Founded in 1907, the German Werkbund promoted a cultural reform movement that set the terms for what modern architecture and design would look like. The organization sponsored lectures, organized exhibitions, founded a museum of applied arts, and published numerous journals. Photography contributed to each one of these pursuits, yet its role in the Werkbund is rarely addressed. This essay examines a photography collection donated to Berlin’s Kunstbibliothek by Hermann Reckendorf, who published most Werkbund books, journals, and catalogs between 1920 and 1932. These photographs infuse mass-produced commodities – light bulbs, tea kettles, chairs – with an auratic sense of cultural importance. More than documents, these photographs provided their own way of seeing that emphasized Werkbund principles of standardization, reproduction, and industrial form.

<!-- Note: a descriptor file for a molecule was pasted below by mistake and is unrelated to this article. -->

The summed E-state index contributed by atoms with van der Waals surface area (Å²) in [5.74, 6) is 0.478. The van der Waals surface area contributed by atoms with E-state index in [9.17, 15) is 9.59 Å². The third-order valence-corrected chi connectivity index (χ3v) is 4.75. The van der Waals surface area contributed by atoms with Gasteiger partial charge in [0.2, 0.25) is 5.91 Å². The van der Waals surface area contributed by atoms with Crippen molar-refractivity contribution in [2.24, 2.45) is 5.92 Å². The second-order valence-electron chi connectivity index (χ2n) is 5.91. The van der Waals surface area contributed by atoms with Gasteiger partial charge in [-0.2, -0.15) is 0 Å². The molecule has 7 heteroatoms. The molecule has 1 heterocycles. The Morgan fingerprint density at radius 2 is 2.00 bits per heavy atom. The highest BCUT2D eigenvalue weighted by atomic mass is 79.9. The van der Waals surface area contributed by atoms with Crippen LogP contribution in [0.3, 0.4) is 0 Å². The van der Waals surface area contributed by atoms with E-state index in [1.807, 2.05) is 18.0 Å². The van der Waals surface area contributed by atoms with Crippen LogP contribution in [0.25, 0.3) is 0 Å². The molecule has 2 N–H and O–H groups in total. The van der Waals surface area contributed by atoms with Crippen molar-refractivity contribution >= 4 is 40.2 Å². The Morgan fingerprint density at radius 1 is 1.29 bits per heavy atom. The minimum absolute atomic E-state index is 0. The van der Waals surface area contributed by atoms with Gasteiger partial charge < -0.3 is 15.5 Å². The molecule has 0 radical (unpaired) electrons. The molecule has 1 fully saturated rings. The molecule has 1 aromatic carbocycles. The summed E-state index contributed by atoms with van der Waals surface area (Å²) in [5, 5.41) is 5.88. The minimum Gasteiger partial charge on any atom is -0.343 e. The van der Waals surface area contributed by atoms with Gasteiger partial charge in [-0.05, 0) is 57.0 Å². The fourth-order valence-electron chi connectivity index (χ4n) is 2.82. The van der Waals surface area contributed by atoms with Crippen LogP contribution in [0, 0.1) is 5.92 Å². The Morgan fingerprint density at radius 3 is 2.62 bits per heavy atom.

Pepper Stetler is Associate Professor of Art and Architecture History and Associate Director of the Humanities Center at Miami University in Oxford, Ohio (USA). Her research focuses on photography in early twentieth century Germany. Her book Stop Reading! Look! Modern Vision and the Weimar Photographic Book was published by the University of Michigan Press in 2015.
Keywords: Werkbund, prototype, reproduction, archives, industrial production, form